COVID continues to impact society and the world. The pandemic has certainly created many tragedies and difficulties, and has changed the way we approach business. Yet it has also offered some new ideas, some imperatives, and some opportunities, especially in the area of CPA firm succession.
We are witnessing a heightened interest in firms committing sincerely to mergers and other practice combinations, and there is now a shifting business culture which aligns better with internal practice succession than we have seen in a long while.
These shifts in succession potential are largely a function of technology, quality of life, client needs (and demands), and resources. Let’s break it down by succession pathway.
Accounting firms of all sizes have had to pivot and expand their technology to accommodate virtual performance, efficiencies, data tracking, administration, and upgrades. Small firms find it hard to keep up with the pace and intensity of the change, and large firms are looking to spread the cost and invest even more so in technology. COVID has made technology a huge hot button to inspire M&A.
Quality of Life
Managing stress and expanding comfort have become intense priorities due to COVID. While work-life balance has been a growing reality for quite a while, being able to live a more complete life with less pressure is driving decision-making more and more.
Flexibility and respect for personal time and priorities are realities that firms must provide; often, it’s more complex for a small firm to provide and easier for the larger firm. Eliminating administrative headaches and technology responsibilities enhances quality of life for small firm owners and allows larger firms to further leverage.
Furthermore, larger firms tend to have more streamlined processes for client matters and more control over clients so the stress of non-compliance with deadlines is better managed. Larger firms also want to provide their team with more stimuli so that they are happier and not bogged down with the same-old. COVID has sensitized all parties to the value of quality of life, and that often is a byproduct of M&A.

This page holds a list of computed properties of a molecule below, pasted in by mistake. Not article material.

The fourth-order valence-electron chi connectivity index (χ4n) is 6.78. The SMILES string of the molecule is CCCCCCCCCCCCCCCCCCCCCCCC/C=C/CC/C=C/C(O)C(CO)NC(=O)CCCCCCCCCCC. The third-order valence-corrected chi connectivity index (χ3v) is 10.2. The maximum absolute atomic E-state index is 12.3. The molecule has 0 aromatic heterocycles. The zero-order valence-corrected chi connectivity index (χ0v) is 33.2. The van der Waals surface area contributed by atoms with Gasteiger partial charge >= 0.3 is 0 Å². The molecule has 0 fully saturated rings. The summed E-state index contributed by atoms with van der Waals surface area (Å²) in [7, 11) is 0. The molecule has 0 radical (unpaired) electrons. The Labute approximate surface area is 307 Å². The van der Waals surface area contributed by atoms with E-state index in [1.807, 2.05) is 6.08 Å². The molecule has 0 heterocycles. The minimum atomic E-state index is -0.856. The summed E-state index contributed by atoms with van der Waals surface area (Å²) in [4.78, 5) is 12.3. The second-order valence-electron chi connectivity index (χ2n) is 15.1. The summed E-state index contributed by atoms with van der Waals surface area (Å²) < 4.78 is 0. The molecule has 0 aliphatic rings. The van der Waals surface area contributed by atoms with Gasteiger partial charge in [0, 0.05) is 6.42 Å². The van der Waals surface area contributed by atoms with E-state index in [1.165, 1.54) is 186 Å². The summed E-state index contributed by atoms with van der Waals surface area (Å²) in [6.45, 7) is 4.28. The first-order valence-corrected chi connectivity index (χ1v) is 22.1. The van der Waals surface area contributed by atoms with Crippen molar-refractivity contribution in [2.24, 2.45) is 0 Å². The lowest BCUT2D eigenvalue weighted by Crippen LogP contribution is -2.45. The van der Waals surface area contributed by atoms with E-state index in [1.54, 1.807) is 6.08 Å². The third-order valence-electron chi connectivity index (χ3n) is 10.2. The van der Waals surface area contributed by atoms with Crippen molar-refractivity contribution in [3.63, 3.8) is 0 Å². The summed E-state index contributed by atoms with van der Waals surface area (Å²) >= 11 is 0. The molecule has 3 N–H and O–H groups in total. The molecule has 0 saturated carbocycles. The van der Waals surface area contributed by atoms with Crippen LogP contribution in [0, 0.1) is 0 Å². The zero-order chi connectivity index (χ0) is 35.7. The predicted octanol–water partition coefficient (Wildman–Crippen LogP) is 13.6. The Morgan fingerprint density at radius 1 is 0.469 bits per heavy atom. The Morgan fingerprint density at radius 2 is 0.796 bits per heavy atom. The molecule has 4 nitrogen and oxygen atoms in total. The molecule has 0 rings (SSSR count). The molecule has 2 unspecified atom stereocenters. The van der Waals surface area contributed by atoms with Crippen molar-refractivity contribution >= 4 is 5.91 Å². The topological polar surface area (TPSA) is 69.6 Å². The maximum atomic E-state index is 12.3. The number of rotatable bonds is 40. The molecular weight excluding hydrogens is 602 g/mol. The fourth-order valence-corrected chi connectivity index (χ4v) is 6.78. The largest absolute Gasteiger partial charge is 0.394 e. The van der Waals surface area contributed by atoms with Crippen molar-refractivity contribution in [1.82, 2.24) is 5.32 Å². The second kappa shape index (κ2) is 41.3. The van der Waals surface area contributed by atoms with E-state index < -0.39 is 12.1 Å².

Client concerns and service requirements have expanded and seem to feed on themselves. There are budgeting and feasibility challenges, new tax laws, more complex financial reporting, and financing options that need to be explored.
Small firms find it increasingly difficult to keep up, and large firms find the demands to be the pathway to more profitable assignments. Large firms want more complex matters; small firms are vulnerable to not being able to keep pace.
Clients expect more and more of their accountants, and often a merger or combination is the best way to keep clients well-served and bolster firm profits while keeping up with the fast pace of change.
Knowledge and expertise have been crucially important during the pandemic, and set the stage for increasing expectations. CPA firms have been struggling with staffing for quite a while, and the pandemic has made things more intense. Working hours shift. The ability to be available changes. The need to be well-versed intensifies.
Larger firms tend to have more access to people and resources than smaller firms. Larger firms want to drive scale — M&A does that — and smaller firms want more distribution and leverage. Mergers and combinations during COVID have been significantly motivated by optimizing resources.
COVID has also made it clear that firms can look beyond their own geographic area for a practice combination. Virtual working conditions have become more prevalent, and many large firms are now more comfortable and confident merging in a practice that would not have looked geographically convenient pre-pandemic.